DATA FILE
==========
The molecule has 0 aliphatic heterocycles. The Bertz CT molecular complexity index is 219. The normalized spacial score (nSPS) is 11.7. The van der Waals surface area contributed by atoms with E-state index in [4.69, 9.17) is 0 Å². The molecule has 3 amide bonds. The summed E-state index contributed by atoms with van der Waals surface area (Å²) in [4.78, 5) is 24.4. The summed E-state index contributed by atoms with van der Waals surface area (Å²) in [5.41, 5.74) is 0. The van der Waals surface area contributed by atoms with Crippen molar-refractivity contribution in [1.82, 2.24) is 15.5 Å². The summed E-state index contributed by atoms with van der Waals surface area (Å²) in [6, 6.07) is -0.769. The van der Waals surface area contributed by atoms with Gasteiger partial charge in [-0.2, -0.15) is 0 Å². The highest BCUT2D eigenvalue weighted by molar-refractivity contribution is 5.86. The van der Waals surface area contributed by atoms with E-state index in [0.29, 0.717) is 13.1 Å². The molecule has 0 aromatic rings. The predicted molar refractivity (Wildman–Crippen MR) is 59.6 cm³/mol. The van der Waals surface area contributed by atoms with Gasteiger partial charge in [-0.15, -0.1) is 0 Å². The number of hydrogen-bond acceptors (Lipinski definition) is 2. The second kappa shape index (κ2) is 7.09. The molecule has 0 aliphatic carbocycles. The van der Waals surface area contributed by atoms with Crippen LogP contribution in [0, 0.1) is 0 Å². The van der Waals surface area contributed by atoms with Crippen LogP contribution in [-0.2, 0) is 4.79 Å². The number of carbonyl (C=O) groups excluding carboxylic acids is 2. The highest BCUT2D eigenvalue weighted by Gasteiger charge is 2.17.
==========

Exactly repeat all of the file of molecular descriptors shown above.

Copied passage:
The molecule has 0 aliphatic heterocycles. The Bertz CT molecular complexity index is 219. The normalized spacial score (nSPS) is 11.7. The van der Waals surface area contributed by atoms with E-state index in [4.69, 9.17) is 0 Å². The molecule has 3 amide bonds. The summed E-state index contributed by atoms with van der Waals surface area (Å²) in [4.78, 5) is 24.4. The summed E-state index contributed by atoms with van der Waals surface area (Å²) in [5.41, 5.74) is 0. The van der Waals surface area contributed by atoms with Crippen molar-refractivity contribution in [1.82, 2.24) is 15.5 Å². The summed E-state index contributed by atoms with van der Waals surface area (Å²) in [6, 6.07) is -0.769. The van der Waals surface area contributed by atoms with Gasteiger partial charge in [-0.2, -0.15) is 0 Å². The highest BCUT2D eigenvalue weighted by molar-refractivity contribution is 5.86. The van der Waals surface area contributed by atoms with E-state index in [0.29, 0.717) is 13.1 Å². The molecule has 0 aromatic rings. The predicted molar refractivity (Wildman–Crippen MR) is 59.6 cm³/mol. The van der Waals surface area contributed by atoms with Gasteiger partial charge in [-0.15, -0.1) is 0 Å². The number of hydrogen-bond acceptors (Lipinski definition) is 2. The second kappa shape index (κ2) is 7.09. The molecule has 0 aliphatic carbocycles. The van der Waals surface area contributed by atoms with Crippen LogP contribution in [0, 0.1) is 0 Å². The van der Waals surface area contributed by atoms with Crippen LogP contribution in [-0.2, 0) is 4.79 Å². The number of carbonyl (C=O) groups excluding carboxylic acids is 2. The highest BCUT2D eigenvalue weighted by Gasteiger charge is 2.17.